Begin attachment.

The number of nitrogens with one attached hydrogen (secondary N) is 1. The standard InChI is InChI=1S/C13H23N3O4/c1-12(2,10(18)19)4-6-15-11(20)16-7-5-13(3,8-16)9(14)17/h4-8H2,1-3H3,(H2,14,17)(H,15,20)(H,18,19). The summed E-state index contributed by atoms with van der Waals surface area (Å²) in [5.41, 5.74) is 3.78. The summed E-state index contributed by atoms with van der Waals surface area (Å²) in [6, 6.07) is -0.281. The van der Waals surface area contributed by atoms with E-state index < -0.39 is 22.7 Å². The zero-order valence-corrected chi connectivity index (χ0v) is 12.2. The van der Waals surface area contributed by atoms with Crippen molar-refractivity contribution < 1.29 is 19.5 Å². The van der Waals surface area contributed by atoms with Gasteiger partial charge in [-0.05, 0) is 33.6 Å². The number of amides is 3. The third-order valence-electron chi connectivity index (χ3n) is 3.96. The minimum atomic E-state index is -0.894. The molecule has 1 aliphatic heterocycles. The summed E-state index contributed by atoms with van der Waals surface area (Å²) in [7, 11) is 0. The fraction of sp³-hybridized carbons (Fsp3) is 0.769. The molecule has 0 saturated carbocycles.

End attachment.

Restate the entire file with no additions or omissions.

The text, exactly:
The number of nitrogens with one attached hydrogen (secondary N) is 1. The standard InChI is InChI=1S/C13H23N3O4/c1-12(2,10(18)19)4-6-15-11(20)16-7-5-13(3,8-16)9(14)17/h4-8H2,1-3H3,(H2,14,17)(H,15,20)(H,18,19). The summed E-state index contributed by atoms with van der Waals surface area (Å²) in [5.41, 5.74) is 3.78. The summed E-state index contributed by atoms with van der Waals surface area (Å²) in [6, 6.07) is -0.281. The van der Waals surface area contributed by atoms with E-state index < -0.39 is 22.7 Å². The zero-order valence-corrected chi connectivity index (χ0v) is 12.2. The van der Waals surface area contributed by atoms with Crippen molar-refractivity contribution < 1.29 is 19.5 Å². The van der Waals surface area contributed by atoms with Gasteiger partial charge in [-0.05, 0) is 33.6 Å². The number of amides is 3. The third-order valence-electron chi connectivity index (χ3n) is 3.96. The minimum atomic E-state index is -0.894. The molecule has 1 aliphatic heterocycles. The summed E-state index contributed by atoms with van der Waals surface area (Å²) in [7, 11) is 0. The fraction of sp³-hybridized carbons (Fsp3) is 0.769. The molecule has 0 saturated carbocycles.